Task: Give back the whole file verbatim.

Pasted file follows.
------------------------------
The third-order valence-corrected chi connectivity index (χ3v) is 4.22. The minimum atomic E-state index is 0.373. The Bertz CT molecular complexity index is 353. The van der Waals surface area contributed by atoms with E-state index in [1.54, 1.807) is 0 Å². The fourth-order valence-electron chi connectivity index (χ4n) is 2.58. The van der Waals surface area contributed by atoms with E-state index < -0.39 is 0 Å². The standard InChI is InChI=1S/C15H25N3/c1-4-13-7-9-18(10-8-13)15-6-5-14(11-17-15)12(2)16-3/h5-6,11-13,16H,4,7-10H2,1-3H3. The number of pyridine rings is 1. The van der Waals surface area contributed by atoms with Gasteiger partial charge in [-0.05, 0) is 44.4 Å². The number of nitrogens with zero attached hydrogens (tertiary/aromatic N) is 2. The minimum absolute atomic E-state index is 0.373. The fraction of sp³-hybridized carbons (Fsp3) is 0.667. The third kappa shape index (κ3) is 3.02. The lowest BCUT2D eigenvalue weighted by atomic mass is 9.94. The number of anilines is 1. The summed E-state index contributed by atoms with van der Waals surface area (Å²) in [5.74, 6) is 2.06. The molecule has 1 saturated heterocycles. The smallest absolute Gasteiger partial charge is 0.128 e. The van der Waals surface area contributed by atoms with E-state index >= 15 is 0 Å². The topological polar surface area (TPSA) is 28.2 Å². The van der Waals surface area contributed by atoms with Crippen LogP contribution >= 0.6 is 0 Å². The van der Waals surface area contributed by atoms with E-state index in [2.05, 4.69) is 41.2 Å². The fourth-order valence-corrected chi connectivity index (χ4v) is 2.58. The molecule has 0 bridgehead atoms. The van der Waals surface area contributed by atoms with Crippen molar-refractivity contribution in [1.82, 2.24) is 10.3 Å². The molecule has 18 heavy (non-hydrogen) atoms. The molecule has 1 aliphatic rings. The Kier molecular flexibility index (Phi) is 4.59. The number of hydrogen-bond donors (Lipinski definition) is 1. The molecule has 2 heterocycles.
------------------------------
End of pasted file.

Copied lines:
The third-order valence-corrected chi connectivity index (χ3v) is 4.22. The minimum atomic E-state index is 0.373. The Bertz CT molecular complexity index is 353. The van der Waals surface area contributed by atoms with E-state index in [1.54, 1.807) is 0 Å². The fourth-order valence-electron chi connectivity index (χ4n) is 2.58. The van der Waals surface area contributed by atoms with E-state index < -0.39 is 0 Å². The standard InChI is InChI=1S/C15H25N3/c1-4-13-7-9-18(10-8-13)15-6-5-14(11-17-15)12(2)16-3/h5-6,11-13,16H,4,7-10H2,1-3H3. The number of pyridine rings is 1. The van der Waals surface area contributed by atoms with Gasteiger partial charge in [-0.05, 0) is 44.4 Å². The number of nitrogens with zero attached hydrogens (tertiary/aromatic N) is 2. The minimum absolute atomic E-state index is 0.373. The fraction of sp³-hybridized carbons (Fsp3) is 0.667. The third kappa shape index (κ3) is 3.02. The lowest BCUT2D eigenvalue weighted by atomic mass is 9.94. The number of anilines is 1. The summed E-state index contributed by atoms with van der Waals surface area (Å²) in [5.74, 6) is 2.06. The molecule has 1 saturated heterocycles. The smallest absolute Gasteiger partial charge is 0.128 e. The van der Waals surface area contributed by atoms with E-state index >= 15 is 0 Å². The topological polar surface area (TPSA) is 28.2 Å². The van der Waals surface area contributed by atoms with Crippen LogP contribution >= 0.6 is 0 Å². The van der Waals surface area contributed by atoms with E-state index in [2.05, 4.69) is 41.2 Å². The fourth-order valence-corrected chi connectivity index (χ4v) is 2.58. The molecule has 0 bridgehead atoms. The van der Waals surface area contributed by atoms with Crippen molar-refractivity contribution in [1.82, 2.24) is 10.3 Å². The molecule has 18 heavy (non-hydrogen) atoms. The molecule has 1 aliphatic rings. The Kier molecular flexibility index (Phi) is 4.59. The number of hydrogen-bond donors (Lipinski definition) is 1. The molecule has 2 heterocycles.